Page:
You are quite clearly a Catholic, which I fully respect, but I fail to see how you can translate the word of God into homophobia. In Russia millions of people are waking up each day knowing that persecution awaits them. Do you think these people deserve punishment for an orientation that they didn’t even choose? Why must you specify the nature of love, when it is merely love itself that is the important thing? What I find most scary about your statement is that you are trying to pitifully support your pathetic conclusion with fake claims of social research and a need to maintain family life. Are there truly those that cover their eyes and sing when they see happy gay couples with adopted children? Those that choose to ignore a changing world and hold back the tide? Your inadequacies aside, can I just clear something up? You would persecute millions just to preserve a world that doesn’t even exist anymore?

          This is a site for educated individuals, individuals that celebrate love, not worry about the nature of that love, and whilst you are entitled to your opinions please preserve our sanity by keeping them to the social backwater of your local pub. In essence, you won’t find your blatant homophobia reciprocated here.

          • @william-brierty I would advise taking to more mainstream social media outlets, such as Facebook and Twitter, which appear to harbour a thriving community of discriminating imbeciles. F1Fanatic members are rather more civilised, which I am thankful for and I have a feeling is resultant from F1 itself being an inherently complex sport, hence attracting the more educated individuals in our society.

            Should that not be left up to the Russians, especially when this law is made on the back of natural law?

            No, it should not be left up to the Russians. By extrapolation, would you decree that Stalin’s brutal policies and direct violations of the most basic human rights should have been accepted simply because Russia declared such to be acceptable? Of course not. So I fail to understand why you are advocating such now.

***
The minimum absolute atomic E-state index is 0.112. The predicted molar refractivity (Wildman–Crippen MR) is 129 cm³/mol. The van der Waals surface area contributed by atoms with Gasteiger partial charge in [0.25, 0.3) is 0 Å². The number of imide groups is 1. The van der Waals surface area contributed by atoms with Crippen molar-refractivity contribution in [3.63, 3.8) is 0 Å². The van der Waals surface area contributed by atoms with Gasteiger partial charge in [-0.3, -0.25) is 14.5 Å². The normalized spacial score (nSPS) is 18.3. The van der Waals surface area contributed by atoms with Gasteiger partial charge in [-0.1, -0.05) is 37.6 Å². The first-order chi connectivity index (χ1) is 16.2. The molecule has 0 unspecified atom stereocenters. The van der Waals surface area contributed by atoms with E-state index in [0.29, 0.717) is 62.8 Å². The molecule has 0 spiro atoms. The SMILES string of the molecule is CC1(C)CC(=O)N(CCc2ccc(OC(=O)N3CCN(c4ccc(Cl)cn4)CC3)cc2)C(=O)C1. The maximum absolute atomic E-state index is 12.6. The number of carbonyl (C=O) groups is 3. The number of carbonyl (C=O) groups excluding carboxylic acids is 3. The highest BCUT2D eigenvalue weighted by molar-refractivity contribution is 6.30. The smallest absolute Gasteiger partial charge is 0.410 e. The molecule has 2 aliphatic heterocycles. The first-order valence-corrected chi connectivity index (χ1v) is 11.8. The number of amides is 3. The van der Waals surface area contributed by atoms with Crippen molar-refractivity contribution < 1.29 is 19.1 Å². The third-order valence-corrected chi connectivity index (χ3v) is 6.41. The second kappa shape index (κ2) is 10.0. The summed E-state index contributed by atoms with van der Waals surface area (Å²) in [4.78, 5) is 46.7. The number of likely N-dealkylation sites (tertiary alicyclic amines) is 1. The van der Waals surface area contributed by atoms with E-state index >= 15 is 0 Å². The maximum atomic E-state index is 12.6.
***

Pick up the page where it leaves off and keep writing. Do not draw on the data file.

or at least an adoptive father and mother.

            Why not an adoptive father and father, or mother and mother? What is the distinction, besides the obvious differences in sex of the parents? In fact, I would argue that often gay foster parents were much better than traditional, biological parents as there is an almost certainty that they are fully committed to their choice in raising a child – contrary to the unplanned pregnancies which often lead to children being put up for adoption in the first place.

            Back on task now though, shall we? I will applaud any F1 Fan who wears the rainbow during the 2014 Russian GP, in protest to Putin’s propaganda efforts trying to enforce dated values on a modern Russia.

          • Timothy Katz (@timothykatz) said on 9th February 2014, 16:23

            Well said @william-brierty.

        • matt90 said on 9th February 2014, 18:19

          If the pope isnt anybody to judge morality, exactly what use is he?

          • Bruce said on 9th February 2014, 18:48

            Ah, but the Pope, as well as we Catholics, do judge morality. We do not judge persons. We separate acts from persons. That is why we fight against capital punishment, for a person who commits murder is not defined by that act. He is guilty of it, but still a person, and his life has worth and dignity. It is also why we fight against abortion, for an unborn human being is still a human being, despite the fact that he cannot “do” anything.

            Doing and being are two separate things.

        • Steph (@stephanief1990) said on 9th February 2014, 19:00

          We also know that while homosexuality itself is no crime or sin, the actual activity leads to some of the highest rates of disease, depression, violence, and suicide.

          No, bigotry like yours leads to violence, depression, disease (such as denying access to HIV treatments) and suicides. If you want to save humanity then be a decent human being.

    • sparkus88 (@sparkus88) said on 9th February 2014, 5:50